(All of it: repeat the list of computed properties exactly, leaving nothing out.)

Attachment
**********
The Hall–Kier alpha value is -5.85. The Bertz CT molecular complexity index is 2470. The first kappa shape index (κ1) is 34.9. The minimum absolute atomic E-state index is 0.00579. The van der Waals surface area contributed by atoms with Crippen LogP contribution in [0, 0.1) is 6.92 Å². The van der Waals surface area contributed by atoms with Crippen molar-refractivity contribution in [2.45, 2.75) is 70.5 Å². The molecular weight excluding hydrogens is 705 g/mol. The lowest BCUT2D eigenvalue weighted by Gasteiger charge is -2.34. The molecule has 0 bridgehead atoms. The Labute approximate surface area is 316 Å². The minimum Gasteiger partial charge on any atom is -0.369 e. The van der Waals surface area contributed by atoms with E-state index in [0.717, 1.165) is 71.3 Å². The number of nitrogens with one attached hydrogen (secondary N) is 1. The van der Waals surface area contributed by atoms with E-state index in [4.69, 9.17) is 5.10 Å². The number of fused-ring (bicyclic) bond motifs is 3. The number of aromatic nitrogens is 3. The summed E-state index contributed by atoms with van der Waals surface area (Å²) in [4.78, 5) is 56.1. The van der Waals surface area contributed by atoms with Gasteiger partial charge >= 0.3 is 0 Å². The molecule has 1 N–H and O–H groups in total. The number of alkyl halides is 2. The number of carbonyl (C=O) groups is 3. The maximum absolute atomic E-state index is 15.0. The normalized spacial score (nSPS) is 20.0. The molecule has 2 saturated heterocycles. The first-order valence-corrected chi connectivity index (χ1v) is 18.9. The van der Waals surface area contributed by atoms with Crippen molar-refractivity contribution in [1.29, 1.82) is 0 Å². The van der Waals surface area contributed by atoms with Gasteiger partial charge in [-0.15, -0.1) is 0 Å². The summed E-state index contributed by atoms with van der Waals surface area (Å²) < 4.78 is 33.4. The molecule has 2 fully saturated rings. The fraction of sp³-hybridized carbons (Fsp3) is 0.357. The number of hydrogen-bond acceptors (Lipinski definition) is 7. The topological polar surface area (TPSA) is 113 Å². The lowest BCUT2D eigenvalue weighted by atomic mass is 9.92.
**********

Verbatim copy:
The Hall–Kier alpha value is -5.85. The Bertz CT molecular complexity index is 2470. The first kappa shape index (κ1) is 34.9. The minimum absolute atomic E-state index is 0.00579. The van der Waals surface area contributed by atoms with Crippen LogP contribution in [0, 0.1) is 6.92 Å². The van der Waals surface area contributed by atoms with Crippen molar-refractivity contribution in [2.45, 2.75) is 70.5 Å². The molecular weight excluding hydrogens is 705 g/mol. The lowest BCUT2D eigenvalue weighted by Gasteiger charge is -2.34. The molecule has 0 bridgehead atoms. The Labute approximate surface area is 316 Å². The minimum Gasteiger partial charge on any atom is -0.369 e. The van der Waals surface area contributed by atoms with E-state index in [0.717, 1.165) is 71.3 Å². The number of nitrogens with one attached hydrogen (secondary N) is 1. The van der Waals surface area contributed by atoms with E-state index in [4.69, 9.17) is 5.10 Å². The number of fused-ring (bicyclic) bond motifs is 3. The number of aromatic nitrogens is 3. The summed E-state index contributed by atoms with van der Waals surface area (Å²) in [4.78, 5) is 56.1. The van der Waals surface area contributed by atoms with Gasteiger partial charge >= 0.3 is 0 Å². The molecule has 1 N–H and O–H groups in total. The number of alkyl halides is 2. The number of carbonyl (C=O) groups is 3. The maximum absolute atomic E-state index is 15.0. The normalized spacial score (nSPS) is 20.0. The molecule has 2 saturated heterocycles. The first-order valence-corrected chi connectivity index (χ1v) is 18.9. The van der Waals surface area contributed by atoms with Crippen molar-refractivity contribution in [1.29, 1.82) is 0 Å². The van der Waals surface area contributed by atoms with Gasteiger partial charge in [-0.15, -0.1) is 0 Å². The summed E-state index contributed by atoms with van der Waals surface area (Å²) < 4.78 is 33.4. The molecule has 2 fully saturated rings. The fraction of sp³-hybridized carbons (Fsp3) is 0.357. The number of hydrogen-bond acceptors (Lipinski definition) is 7. The topological polar surface area (TPSA) is 113 Å². The lowest BCUT2D eigenvalue weighted by atomic mass is 9.92.